for capitalism. It turns out that using a wealthy person’s money to finance the poor made both sides considerably worse off. The statistics kept confirming my newfound ideas. The global poverty rate halved from 43% in 1990 to 21% in 2010 and the primary reason was not any mechanism of the UN, it was not an increase in foreign aid, or even state welfare; it was economic growth – made possible only by policies that encourage economic freedom.

I discovered that all the values I hold dearly; hard work, ambition and personal responsibility are embedded in the Liberal Party. The solution to end poverty seemed counter– intuitive. One must encourage capitalism if one hopes to lift people out of poverty. I joined the Liberal Party with the poor in mind. It was for them that I advocate Liberal economic policies. The worse off in our society do not suffer from a lack of money per se, but rather from a lack of employment options, cheaper goods and

services – all inevitable by-products of capitalism. A hand up is not only more benevolent, but far more effective than a hand out. The stark reality is that welfare makes poverty comfortable, but capitalism makes poverty history.


February 2014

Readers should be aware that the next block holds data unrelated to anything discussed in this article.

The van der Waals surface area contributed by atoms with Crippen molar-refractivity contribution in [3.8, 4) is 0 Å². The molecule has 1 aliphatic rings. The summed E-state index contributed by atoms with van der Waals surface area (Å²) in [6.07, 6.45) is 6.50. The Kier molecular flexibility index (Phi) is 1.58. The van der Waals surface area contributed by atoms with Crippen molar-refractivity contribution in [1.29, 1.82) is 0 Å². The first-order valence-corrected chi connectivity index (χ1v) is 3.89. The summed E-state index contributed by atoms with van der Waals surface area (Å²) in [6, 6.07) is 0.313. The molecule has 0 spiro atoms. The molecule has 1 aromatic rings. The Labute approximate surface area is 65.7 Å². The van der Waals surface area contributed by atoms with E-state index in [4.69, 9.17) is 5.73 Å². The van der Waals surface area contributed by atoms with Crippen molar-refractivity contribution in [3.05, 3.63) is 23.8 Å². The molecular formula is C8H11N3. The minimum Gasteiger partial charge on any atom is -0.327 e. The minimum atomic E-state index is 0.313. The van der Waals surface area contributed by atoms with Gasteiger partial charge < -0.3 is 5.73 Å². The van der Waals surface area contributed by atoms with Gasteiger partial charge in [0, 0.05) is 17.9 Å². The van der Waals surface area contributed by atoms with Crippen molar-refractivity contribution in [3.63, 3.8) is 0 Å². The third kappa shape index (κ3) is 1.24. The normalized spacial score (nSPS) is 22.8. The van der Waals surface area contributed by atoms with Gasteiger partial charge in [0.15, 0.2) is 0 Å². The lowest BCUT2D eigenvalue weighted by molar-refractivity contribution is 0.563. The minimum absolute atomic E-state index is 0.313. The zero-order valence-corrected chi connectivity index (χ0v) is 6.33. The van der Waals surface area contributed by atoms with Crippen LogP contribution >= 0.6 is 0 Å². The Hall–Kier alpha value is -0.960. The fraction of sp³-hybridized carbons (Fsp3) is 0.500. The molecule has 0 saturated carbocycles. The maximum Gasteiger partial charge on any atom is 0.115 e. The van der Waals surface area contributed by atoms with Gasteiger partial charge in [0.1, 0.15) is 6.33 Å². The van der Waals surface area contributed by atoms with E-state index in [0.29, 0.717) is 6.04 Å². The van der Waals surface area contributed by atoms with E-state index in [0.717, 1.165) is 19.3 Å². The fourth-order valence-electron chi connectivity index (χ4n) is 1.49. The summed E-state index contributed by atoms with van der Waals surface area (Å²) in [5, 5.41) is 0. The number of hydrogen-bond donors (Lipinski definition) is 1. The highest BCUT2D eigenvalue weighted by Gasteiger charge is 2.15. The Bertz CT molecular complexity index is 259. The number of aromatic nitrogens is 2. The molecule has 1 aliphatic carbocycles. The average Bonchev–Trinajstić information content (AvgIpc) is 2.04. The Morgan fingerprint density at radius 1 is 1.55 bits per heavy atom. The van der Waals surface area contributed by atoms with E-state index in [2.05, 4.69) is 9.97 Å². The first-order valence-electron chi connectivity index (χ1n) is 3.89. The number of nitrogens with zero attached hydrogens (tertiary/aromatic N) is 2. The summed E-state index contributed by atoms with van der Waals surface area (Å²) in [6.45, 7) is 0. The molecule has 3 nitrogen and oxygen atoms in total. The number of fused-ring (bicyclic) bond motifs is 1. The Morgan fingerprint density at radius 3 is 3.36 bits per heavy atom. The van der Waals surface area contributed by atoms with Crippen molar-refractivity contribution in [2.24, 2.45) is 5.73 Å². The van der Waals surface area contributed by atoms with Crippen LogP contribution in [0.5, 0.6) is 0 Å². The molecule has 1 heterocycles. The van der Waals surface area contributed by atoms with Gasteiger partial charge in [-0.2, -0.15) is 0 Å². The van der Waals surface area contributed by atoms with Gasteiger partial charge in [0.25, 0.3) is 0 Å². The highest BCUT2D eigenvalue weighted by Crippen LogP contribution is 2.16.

A Rolodex Of Radicals The murder of Drummer Lee Rigby in a London street is symptomatic of a radicalism that is coming to Australia, writes Sam Stone. Sam Stone, Economics III “It is you versus many people, you are going to lose” Ingrid Loyau-Kennett said as she bravely confronted two radical Islamic knifeman. Shouting and covered in the blood of Lee Rigby, they had been hacking his body apart in broad daylight. A mother and scoutmaster, Mrs Loyau-Kennett had been on a bus when she saw them hovering over the body. In their bloodied hands, she saw a hack that was being used to slice through the flesh and instruments to cut through bone. She bravely stood between the killers and the lifeless body, refusing to move. The lifeless body, a young man, had returned from service overseas. He was not a massmurderer, not a terrorist, not a criminal. Drummer Lee Rigby was a son, a brother, a father and a serviceman. His last text to his mother, sent just hours before his death read “Good night Mam. You are my best friend. Love you loads.” The killers on the other hand, had attended radical rallies, and were inspired by hate preachers such as Anjem Choudary. We need to be more critical of these hate preachers. Anjem Choudary, the founder of organisations such as Islam4UK, Al-Muhajiroun, whose marches included chants of “British Soldiers Burn in hell” describing soldiers as “Baby Killers” and demanding “Hell for Heroes”. This radicalism is not unique to Britain. In fact, Australia is becoming increasingly radical. Last year, there were violent protests in Sydney, in response to a Youtube video. A young child was holding a sign that read “Behead all those who insult the Prophet”. This year we saw the ‘Peace Conference and Exhibition, it was organised by Waseen Razvi, who wants to bring Sharia Law to Australia. The proposed speaker list was a rolodex of radicals. Sheikh Za kir Naik, who suggested that ‘Every Muslim should be a terrorist’ and has claimed that 9/11 was conducted by President Bush. Sheikh Abu Ayman, based in Melbourne who has preached that he disputes any evil action linked to bin Laden. Sheikh Assim Al-Hakeen, who has described homosexuals as ‘animals that seek only their